• 1 lb. Yukon gold potatoes, scrubbed and cubed into 1″ or 1 1/2″ cubes
  • 3 tbsp. cooking oil (I used reserved bacon fat)
  • 1 yellow onion, peeled and chopped
  • 2 bulbs of fennel, cored and sliced
  • 1 teaspoon dried fennel seeds
  • 1 package hot-smoked salmon, skin removed
  • Kosher or sea salt and freshly ground pepper
  1. In a stock pot, add the potatoes, 1/2 teaspoon kosher or sea salt and water to cover. Heat the water and boil the potatoes for 5 minutes or until just soft.
  2. Drain the potatoes and let sit while you prepare everything else.
  3. In a large skillet, heat 1 tablespoon of the cooking oil or bacon fat over medium heat.
  4. Add the onion and cook for 2-3 minutes or until onion is translucent and soft.
  5. Add the sliced fennel and cook for about 5 minutes or until the fennel is soft. Add the fennel seeds, salt and pepper to taste.
  6. Remove the fennel/onion mixture to a bowl and set aside. Wipe the skillet clean.
  7. Add the remaining oil/bacon fat and heat over medium heat. Add the drained potatoes, and cook for about 10 minutes. You want the potatoes to be nice a browned with a little crust on them, so don’t stir the potatoes too often.
  8. Add the fennel mixture to the potatoes and stir well. Gently flake the salmon and add to the skillet. Cook until everything is heated through.
  9. Check for seasoning and add salt and pepper if needed.
  10. Serve immediately.
  11. For brunch or for a heartier supper, add a poached or fried egg to the top!

Sweet Potato Gnocchi with Kale, Bacon, Corn and Tomatoes

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We’re at that point in winter when there isn’t a tremendous variety in what we can find at our local farmer’s markets. Lots of greens–kale, collards, cabbage–and sweet potatoes. All great, but I start to crave some variety about this time in the season, and that’s where our freezer comes in. We freeze fruits and vegetables during the spring and summer growing seasons so we can stretch our local foods over a longer period of time. After the holidays, I dig into that freezer with great enthusiasm. Strawberries, blueberries, peaches, green beans, corn, tomatoes, peppers, pesto…just what I need to make it though the boring late winter.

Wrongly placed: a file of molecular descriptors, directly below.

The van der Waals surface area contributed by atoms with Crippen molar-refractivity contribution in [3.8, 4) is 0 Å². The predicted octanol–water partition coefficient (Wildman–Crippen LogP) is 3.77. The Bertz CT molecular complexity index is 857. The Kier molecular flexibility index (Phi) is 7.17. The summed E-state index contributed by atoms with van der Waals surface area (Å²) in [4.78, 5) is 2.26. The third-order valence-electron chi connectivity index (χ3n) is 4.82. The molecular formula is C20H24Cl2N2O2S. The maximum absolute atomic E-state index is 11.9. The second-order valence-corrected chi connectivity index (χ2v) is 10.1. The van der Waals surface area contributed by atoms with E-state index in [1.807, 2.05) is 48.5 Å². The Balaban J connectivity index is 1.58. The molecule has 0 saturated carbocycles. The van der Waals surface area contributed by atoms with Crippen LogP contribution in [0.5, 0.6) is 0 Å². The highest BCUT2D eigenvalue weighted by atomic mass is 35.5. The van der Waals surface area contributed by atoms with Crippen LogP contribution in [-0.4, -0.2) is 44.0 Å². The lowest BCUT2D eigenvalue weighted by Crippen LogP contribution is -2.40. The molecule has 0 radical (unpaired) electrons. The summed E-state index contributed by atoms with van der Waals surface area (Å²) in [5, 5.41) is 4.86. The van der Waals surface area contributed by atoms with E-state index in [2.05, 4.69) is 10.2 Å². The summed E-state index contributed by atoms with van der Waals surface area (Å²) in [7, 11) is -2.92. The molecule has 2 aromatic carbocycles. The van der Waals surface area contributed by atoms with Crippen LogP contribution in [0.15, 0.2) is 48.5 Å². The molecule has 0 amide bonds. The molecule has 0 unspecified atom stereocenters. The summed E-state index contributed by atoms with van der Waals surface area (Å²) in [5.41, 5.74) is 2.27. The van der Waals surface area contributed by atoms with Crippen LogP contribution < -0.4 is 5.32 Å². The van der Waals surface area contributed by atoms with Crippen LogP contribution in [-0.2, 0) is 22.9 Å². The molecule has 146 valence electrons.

This dish takes advantage of local sweet potato gnocchi combined with kale from our garden, bacon from Mae Farm and corn and onions from our freezer. Add some grape tomatoes from the grocery, and we have ourselves a hearty dinner that is also fairly healthy and definitely delicious.

The idea for this came from a recipe I saw on Pinterest by blogger Teaspoon of Spice. At the time I was cooking, I couldn’t find the recipe (note to self: organize your Pinterest boards), so I made this up instead–they are pretty close though. My version uses kale instead of collard greens and I cooked the greens in the sauce instead of boiling them separately.

The flavor is very fresh and delicious. I hope you enjoy!

Sweet Potato Gnocchi with Kale, Bacon, Corn and Tomatoes (serves 4)

  • 12 ounces sweet potato gnocchi, undercooked by a few minutes
  • 1 cup pasta liquid
  • 3 strips smoked bacon
  • 1 organic, yellow onion, peeled and chopped
  • 4 cups of kale, washed, stemmed and chopped
  • 2 cups of frozen (or fresh) corn
  • 1 cup grape or cherry tomatoes, cut in half
  • Salt and ground pepper, to taste
  • 1/2 cup freshly grated Parmesan cheese
  1. Set cooked gnocchi aside while you prepare the dish.
  2. In a large skillet, brown the bacon over medium heat until crispy. Remove the bacon from the pan and drain on some paper towels.
  3. Return the skillet with the bacon drippings to the stove and heat at medium. Add the chopped onion and cook, stirring frequently, for 3-4 minutes or until the onion is soft.